Recap and Photo Highlights from Wizard World Philadelphia Comic Con 2014
While the previous weekend was filled with two pop culture festivals focused squarely on comic books — New York Comic Fest and Special Edition: NYC — this past weekend Wizard World Philadelphia Comic Con brought a broader spectrum of popular culture activities to the mid-Atlantic region. With an approach modeled after the large U.S. comic cons such as Comic-Con International’s San Diego Comic-Con and ReedPop’s New York Comic Con, the Wizard World event offered something for fans of everything from comic books to television shows, movies, video games, and more.
It also provided evidence that the current mania over all things pop culture shows no signs of slowing.
The 14th annual Philadelphia Wizard World occupied twice the floor space of last year’s event, according to Wizard World Public Relations Manager Jerry Milani. Stepping into the main exhibit hall, the increase in scale was apparent, with vendor booths, artists’ tables, and autograph signing stations extending far across the Convention Center’s Halls A through D. In addition to the “VIP” lines for those who paid extra for early access to the show, the general audience line filled a large swath of the Convention Center’s cavernous Hall F.
Of the 16 comic cons run by Wizard World, Philadelphia is now second only to the company’s Chicago show. This year’s Philly event was bigger than last year’s Wizard World Chicago, although Milani expects the upcoming 2014 Chicago event to leapfrog over Philadelphia.
Not only was the exhibition hall larger than last year, it was also more focused on matters of popular culture. There was little evidence of the type of vendors unrelated to fan culture that were scattered across the floor last year. (See: “Philadelphia Comic Con: Batman, Buffy and … Bath Fitter?“). Symantec made a return visit, again with a popular media tie-in (this year the X-Men in contrast to last year’s affiliation with Superman). And there were booths promoting conventional media, including the Philadelphia Inquirer and Daily News, The City Paper, and the local Channel 6 ABC TV affiliate. In general, however, the vendor exhibits were largely aligned with the interests of pop culture fandom.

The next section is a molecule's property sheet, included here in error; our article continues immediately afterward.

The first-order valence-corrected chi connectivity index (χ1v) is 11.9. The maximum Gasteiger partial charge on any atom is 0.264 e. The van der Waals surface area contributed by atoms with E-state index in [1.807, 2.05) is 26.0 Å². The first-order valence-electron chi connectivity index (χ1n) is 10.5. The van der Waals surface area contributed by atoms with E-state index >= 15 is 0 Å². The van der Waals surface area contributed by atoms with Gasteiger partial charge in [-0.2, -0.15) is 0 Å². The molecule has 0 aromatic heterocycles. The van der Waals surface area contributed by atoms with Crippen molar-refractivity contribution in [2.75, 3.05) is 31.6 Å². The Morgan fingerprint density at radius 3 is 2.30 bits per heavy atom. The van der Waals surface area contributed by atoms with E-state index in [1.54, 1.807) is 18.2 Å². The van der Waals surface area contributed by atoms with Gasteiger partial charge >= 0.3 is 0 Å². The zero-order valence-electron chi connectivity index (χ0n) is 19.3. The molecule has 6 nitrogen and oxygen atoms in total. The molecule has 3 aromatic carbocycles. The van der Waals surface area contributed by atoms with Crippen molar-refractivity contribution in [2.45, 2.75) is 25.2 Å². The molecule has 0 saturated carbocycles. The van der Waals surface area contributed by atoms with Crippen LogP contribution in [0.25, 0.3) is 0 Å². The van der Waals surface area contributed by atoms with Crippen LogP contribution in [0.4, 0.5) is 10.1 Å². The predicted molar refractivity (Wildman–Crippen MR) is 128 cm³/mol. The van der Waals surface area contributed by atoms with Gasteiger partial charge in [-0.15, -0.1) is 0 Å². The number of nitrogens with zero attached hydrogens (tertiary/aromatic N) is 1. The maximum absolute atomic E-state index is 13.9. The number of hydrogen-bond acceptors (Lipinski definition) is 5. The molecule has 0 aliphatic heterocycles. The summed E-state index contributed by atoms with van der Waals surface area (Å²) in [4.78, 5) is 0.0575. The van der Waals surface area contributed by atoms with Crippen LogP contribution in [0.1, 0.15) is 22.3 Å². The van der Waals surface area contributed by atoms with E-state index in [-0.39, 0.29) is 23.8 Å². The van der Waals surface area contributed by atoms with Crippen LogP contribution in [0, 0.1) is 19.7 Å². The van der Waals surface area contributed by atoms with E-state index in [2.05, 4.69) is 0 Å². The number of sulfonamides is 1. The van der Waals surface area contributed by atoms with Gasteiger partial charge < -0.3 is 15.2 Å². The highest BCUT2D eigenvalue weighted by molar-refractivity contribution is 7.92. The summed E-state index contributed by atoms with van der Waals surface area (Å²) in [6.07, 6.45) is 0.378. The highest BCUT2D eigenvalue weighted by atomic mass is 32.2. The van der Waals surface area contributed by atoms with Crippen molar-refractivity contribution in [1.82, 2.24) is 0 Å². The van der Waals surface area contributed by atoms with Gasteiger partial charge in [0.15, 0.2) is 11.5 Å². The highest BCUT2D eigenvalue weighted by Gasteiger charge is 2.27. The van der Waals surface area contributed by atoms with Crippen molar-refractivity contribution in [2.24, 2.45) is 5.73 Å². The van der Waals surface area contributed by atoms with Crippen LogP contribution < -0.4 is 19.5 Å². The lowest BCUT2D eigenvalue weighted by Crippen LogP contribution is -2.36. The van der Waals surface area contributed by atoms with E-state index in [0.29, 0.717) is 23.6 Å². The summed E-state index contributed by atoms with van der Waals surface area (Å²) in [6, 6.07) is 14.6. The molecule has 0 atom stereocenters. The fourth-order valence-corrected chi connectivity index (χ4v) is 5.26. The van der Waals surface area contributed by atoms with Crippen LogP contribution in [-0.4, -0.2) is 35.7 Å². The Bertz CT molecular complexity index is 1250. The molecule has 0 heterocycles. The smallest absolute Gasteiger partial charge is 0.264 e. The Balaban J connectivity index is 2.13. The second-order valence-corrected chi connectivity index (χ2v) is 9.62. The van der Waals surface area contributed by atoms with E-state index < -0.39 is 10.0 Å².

The show’s programming was also expanded from last year with 120 panels, presentations, film screenings, and fan events over the comic con’s four days. Saturday’s most popular panel sessions were held in the Convention Center’s Grand Ballroom, with a capacity of 3,000. The more popular panels, such as “Inside Firefly” with Nathan Fillion and Alan Tudyk — drew a strong crowd, yet seats were still available throughout the day — no camping out required (as with San Diego Comic Con’s infamous Hall H). While many of the panels featured television celebrities, a series of talks moderated by Danny Fingeroth and others provided coverage of comic book topics as well.
Photo Galleries from Panels and Presentations
Panels at Wizard World Philadelphia Comic Con 2014 included the following. [Click the thumbnail images to view photo galleries]
“Inside Firefly” with Nathan Fillion and Alan Tudyk answering fan questions and performing their usual high jinks, along with the intrusion of a strange visitor on the stage.
A conversation with Whoopi Goldberg.
Marvel’s Falcon and the Winter Soldier: Anthony Mackie and Sebastian Stan.
Three of the stars of Marvel’s Guardians of the Galaxy: Dave Bautista, Michael Rooker, and Karen Gillan.
Former cast members from The Walking Dead: Scott Wilson, Sarah Wayne Callies, and Jon Bernthal.
A conversation with David Boreanaz.
A reunion with Revenge of the Nerds actors Curtis Armstrong and Brian Tochi.
Troma Entertainment co-founder Lloyd Kaufman with AMC TV’s Comic Book Men Ming Chen, Bryan Johnson, and Mike Zapcic.
A conversation with Eddie McClintock.
Comic book historians Peter Sanderson and Danny Fingeroth on the history of Marvel in “Marvel Comics at 75.”
Science Channel’s Oddities.
Bryan Tillman discussing “Creative Character Design.”
Elsewhere at the Con: Comics Creators and Cosplayers
Outside the panel rooms, the show floor offered more than vendors selling comics, posters, and pop culture trinkets.
Despite the general emphasis on television and movie properties, Artist Alley hosted a number of comic book creators, including artist Greg Capullo, writer Marv Wolfman, and artist J. G. Jones.
And, throughout all four days of the con, costumed cosplayers roamed the halls and posed for photos.
At some point, the current pop culture craze will hit saturation and the growth of fan conventions will slow or begin to decline. The current trend, however, is still markedly upward. Wizard World alone increased their footprint in the U.S. by expanding from eight shows last year to 16 this year with more to be announced, according to Wizard World’s Milani. At least in the short run, it seems the sky is the limit for pop culture fandom.
For a gallery of over 350 photos from three days of the comic con, see the Flickr photo album: Wizard World Philadelphia Comic Con 2014.